In a preview of his budget speech later this month, Gov. Pat Quinn outlined a plan yesterday to reform the pension system and slash $2 billion from the Medicaid program, while saying he wants to close tax loopholes to bring in more cash.
In doing so, Quinn appeared to outright reject some pension ideas offered up by House Republican Leader Tom Cross and Senate President John Cullerton, but he embraced some Medicaid proposals.
The governor said pension reform negotiations are in need of a fresh start. When asked about Leader Cross’ now infamous reform bill, Quinn replied, “I don’t think there’s a lot of enthusiasm by members of either party and either house for that particular bill. We’re going to start from scratch and everybody will have a voice and we’ll get to a good place.” Quinn made his remarks during and after a City Club of Chicago address.
Quinn said he wants “meaningful reform” of the pension system and laid out four “key variables.”
1) Employer contributions – Forcing local school boards and universities to pay their share, which, Quinn said, could be phased in over time. The governor also said that the transfer of responsibility wouldn’t necessarily result in higher local property taxes, which are capped, but could be done via economizing by employers. Senate President Cullerton said much the same thing the other day. All three Democratic leaders have said they favor this concept, so watch for it to move forward.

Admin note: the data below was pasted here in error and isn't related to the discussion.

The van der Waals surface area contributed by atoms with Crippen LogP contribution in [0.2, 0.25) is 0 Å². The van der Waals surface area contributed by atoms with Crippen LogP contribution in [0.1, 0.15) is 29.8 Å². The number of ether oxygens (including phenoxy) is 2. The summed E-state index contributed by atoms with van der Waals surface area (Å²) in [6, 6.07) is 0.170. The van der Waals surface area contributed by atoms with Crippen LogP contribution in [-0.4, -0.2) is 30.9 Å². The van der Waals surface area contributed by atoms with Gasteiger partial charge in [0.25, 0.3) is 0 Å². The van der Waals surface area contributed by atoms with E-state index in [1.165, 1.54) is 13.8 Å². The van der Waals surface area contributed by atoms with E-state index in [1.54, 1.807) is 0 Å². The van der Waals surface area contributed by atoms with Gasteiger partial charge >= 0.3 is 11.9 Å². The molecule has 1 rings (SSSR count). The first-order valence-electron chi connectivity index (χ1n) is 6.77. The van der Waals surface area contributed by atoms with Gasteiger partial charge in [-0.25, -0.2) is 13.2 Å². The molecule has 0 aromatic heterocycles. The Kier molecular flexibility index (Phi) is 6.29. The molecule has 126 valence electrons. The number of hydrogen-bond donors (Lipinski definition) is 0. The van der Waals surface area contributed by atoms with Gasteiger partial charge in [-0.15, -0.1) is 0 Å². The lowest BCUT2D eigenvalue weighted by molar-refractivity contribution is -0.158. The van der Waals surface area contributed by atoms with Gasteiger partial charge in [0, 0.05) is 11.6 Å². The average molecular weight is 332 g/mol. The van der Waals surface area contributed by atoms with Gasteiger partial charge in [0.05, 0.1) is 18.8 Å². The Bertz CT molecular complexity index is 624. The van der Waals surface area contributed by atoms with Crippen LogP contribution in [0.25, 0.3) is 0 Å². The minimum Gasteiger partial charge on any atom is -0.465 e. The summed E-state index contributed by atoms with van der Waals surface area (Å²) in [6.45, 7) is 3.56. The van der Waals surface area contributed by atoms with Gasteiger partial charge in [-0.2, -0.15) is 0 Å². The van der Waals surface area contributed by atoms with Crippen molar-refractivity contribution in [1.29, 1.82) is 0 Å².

2) Employee contributions – Senate President John Cullerton’s chief legal counsel has suggested raising employee contributions by 3 percent, which could raise hundreds of millions a year if you include all state, teacher and university employees. With the governor including the item on his list yesterday, the idea appears to be seriously in play.
3) Cost of living adjustments – Some of the talk at the Statehouse has been about possibly setting the annual COLA on the original retirement amount, rather than basing it on the previous year’s amount. This was done for future hires during the last round of pension reforms. The COLAs could also be lowered or eliminated.
4) Retirement age – The retirement age has already been raised for future hires, but Quinn now wants to do that for current public employees.
The governor also appeared to reject Senate President John Cullerton’s idea to adjust the pension “ramp” which ultimately requires a 90 percent funding ratio by 2045. “I think we should look at the ones I mentioned,” Quinn said when asked about the ramp.
Despite Quinn’s claim that he believed any pension reforms would have to be “done in a constitutional manner,” AFSCME pointed out that a legal analysis prepared at the governor’s own behest in 2010 completely rejected the idea that pension benefits could be changed after an employee was hired. “A current State employee has a vested right to have his pension payments calculated in accordance with the law that was in effect when he entered the pension system,” the analysis by Gino DiVito and John Fitzgerald declared.